Thanks for the tips Crazy and KW. Very much appreciated! I like the Chinatown recs! Since my daughter lives in Brookline, Sichuan Gourmet might be logistically possible too. We'll have to see how the evening goes.

        1. re: TrishUntrapped

          If in the Brookline area, I would definitely go to Sichuan Gourmet or Sichuan Garden. Shanghai Gate is also right on the border on the Allston side. JoJo Taipei and the Super88 food court are also not far from Brookline.

          In Chinatown itself, I have to recommend Dumpling Cafe, which nominally has hours until 2am. I usually stick to the Taiwanese specialties and excellent xiaolongbao.

          FYI, Dumpling Cafe and Gourmet Dumpling House are distinct, despite their similar sounding names. Even their Chinese names are similar: South North Harmony and South North Flavor, respectively. KWagle, I'm not sure which one you're referring to since your english and chinese names don't match.

          1. re: rlee21

            I was referring to so-called GDH. My experiences at DC have been mediocre at best, so I wouldn't mention it except in a clarification such as this. GDH has been consistently good over the years I've been going there.

            As for Sichuan Garden in Brookline, I wouldn't go there unless I wanted to be bored. The Woburn location, OTOH, is excellent.

            1. re: KWagle

              I did a comparison recently of the xiao long bao at DC and GDH and find that DC is much better. The skins are more delicate at DC and I was actually disappointed in GDH. Also I like their grilled items (chicken leg is particularly good). Otherwise, I agree that main dishes are better at GDH.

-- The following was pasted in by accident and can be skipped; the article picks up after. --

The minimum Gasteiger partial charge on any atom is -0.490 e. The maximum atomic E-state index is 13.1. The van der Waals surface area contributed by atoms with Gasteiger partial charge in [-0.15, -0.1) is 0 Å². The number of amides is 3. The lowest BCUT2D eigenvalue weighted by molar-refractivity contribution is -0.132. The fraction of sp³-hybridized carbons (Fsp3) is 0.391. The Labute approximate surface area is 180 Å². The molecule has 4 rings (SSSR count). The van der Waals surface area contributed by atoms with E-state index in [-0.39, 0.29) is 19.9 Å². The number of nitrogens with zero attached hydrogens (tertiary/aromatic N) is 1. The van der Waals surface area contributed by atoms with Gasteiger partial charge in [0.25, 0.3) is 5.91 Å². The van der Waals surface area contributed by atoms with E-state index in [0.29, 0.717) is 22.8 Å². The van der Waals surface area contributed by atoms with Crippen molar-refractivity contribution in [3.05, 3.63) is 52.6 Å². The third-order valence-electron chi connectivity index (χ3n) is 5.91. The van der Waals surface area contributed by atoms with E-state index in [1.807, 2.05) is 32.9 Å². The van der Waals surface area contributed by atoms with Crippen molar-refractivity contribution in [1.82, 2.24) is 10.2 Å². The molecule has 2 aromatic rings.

1. re: gourmaniac

                I would agree with you on the XLB. I was there Weds night, and while my mom and I enjoyed our meal and loved their Shandong wor tip (or guo tie), we found DC had much better XLB. Their dumplings came in the steamer with a big swath of cloth at the bottom, rather than napa, and a few of the skins had even broken so the broth had leaked out. They were good sized, but I think DC's xlb offer a much better balance of thin skin and the filling. I also didn't love the fact that their vinegar came with (unevenly) chopped up bits of ginger, rather than the thin julienned ginger slivers.

                1. re: kobuta

                  I have only had the XLB at GDH once, and have had them twice at DC, and I also agree that DC's are better. Like gourmaniac says, the skins are more delicate.

        2. re: KWagle

          Sorry KW. I didn't specifically read the Chinese name for GDH. I was brought there by friends and had pretty much purely dumplings, hence what I said. Do not mean steer anyone wrong, just speaking from what I ate there.

          1. re: Crazy Egg

            I have often wondered where/how they come up with these American names. They certainly don't add clarity. If you buy an existing restaurant, there *might* be some seeming justification for not changing its name, but if you change the name (GDH is in the location of the former Yan's) then why not change it to one that's actually useful?

      2. Thanks everyone for your input. Scampo tonight and maybe Chinese tomorrow. Hear there is snow in the forecast so we'll see.

        1. As a follow up, we had pork dumplings for a snack at Gourmet Dumpling House. Tasted good, but unfortunately did not agree with me.